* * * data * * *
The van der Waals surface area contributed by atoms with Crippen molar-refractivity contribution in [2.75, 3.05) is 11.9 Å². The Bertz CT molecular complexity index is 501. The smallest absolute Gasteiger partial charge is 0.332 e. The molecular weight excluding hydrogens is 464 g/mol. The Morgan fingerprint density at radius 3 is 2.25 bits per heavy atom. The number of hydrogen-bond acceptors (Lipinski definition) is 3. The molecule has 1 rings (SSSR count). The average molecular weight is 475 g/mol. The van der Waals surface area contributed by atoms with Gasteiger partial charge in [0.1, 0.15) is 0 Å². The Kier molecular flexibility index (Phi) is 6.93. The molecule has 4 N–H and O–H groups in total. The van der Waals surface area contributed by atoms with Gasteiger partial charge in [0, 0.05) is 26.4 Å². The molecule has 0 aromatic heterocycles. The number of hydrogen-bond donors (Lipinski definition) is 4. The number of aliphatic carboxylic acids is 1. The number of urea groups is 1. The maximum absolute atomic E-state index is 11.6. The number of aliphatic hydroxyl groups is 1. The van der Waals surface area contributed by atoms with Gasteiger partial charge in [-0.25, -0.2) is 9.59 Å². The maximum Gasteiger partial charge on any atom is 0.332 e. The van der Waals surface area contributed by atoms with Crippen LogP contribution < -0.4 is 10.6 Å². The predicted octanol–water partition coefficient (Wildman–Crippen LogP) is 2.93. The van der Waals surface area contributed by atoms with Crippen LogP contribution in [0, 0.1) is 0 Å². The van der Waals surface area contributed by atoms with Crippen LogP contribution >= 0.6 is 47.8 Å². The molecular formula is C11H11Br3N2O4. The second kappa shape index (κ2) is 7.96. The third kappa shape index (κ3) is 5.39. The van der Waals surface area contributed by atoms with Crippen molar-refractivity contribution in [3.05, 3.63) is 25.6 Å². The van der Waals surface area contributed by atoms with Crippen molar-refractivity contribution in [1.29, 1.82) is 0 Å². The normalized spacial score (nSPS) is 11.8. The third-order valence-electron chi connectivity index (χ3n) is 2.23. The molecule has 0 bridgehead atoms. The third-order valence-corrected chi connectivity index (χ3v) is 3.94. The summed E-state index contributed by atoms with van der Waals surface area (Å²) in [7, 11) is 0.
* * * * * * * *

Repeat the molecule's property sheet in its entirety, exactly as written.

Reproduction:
The van der Waals surface area contributed by atoms with Crippen molar-refractivity contribution in [2.75, 3.05) is 11.9 Å². The Bertz CT molecular complexity index is 501. The smallest absolute Gasteiger partial charge is 0.332 e. The molecular weight excluding hydrogens is 464 g/mol. The Morgan fingerprint density at radius 3 is 2.25 bits per heavy atom. The number of hydrogen-bond acceptors (Lipinski definition) is 3. The molecule has 1 rings (SSSR count). The average molecular weight is 475 g/mol. The van der Waals surface area contributed by atoms with Gasteiger partial charge in [0.1, 0.15) is 0 Å². The Kier molecular flexibility index (Phi) is 6.93. The molecule has 4 N–H and O–H groups in total. The van der Waals surface area contributed by atoms with Gasteiger partial charge in [0, 0.05) is 26.4 Å². The molecule has 0 aromatic heterocycles. The number of hydrogen-bond donors (Lipinski definition) is 4. The number of aliphatic carboxylic acids is 1. The number of urea groups is 1. The maximum absolute atomic E-state index is 11.6. The number of aliphatic hydroxyl groups is 1. The van der Waals surface area contributed by atoms with Gasteiger partial charge in [-0.25, -0.2) is 9.59 Å². The maximum Gasteiger partial charge on any atom is 0.332 e. The van der Waals surface area contributed by atoms with Crippen LogP contribution < -0.4 is 10.6 Å². The predicted octanol–water partition coefficient (Wildman–Crippen LogP) is 2.93. The van der Waals surface area contributed by atoms with Crippen LogP contribution in [0, 0.1) is 0 Å². The van der Waals surface area contributed by atoms with Crippen LogP contribution >= 0.6 is 47.8 Å². The molecular formula is C11H11Br3N2O4. The second kappa shape index (κ2) is 7.96. The third kappa shape index (κ3) is 5.39. The van der Waals surface area contributed by atoms with Crippen molar-refractivity contribution in [3.05, 3.63) is 25.6 Å². The van der Waals surface area contributed by atoms with Crippen molar-refractivity contribution in [1.29, 1.82) is 0 Å². The normalized spacial score (nSPS) is 11.8. The third-order valence-electron chi connectivity index (χ3n) is 2.23. The molecule has 0 bridgehead atoms. The third-order valence-corrected chi connectivity index (χ3v) is 3.94. The summed E-state index contributed by atoms with van der Waals surface area (Å²) in [7, 11) is 0.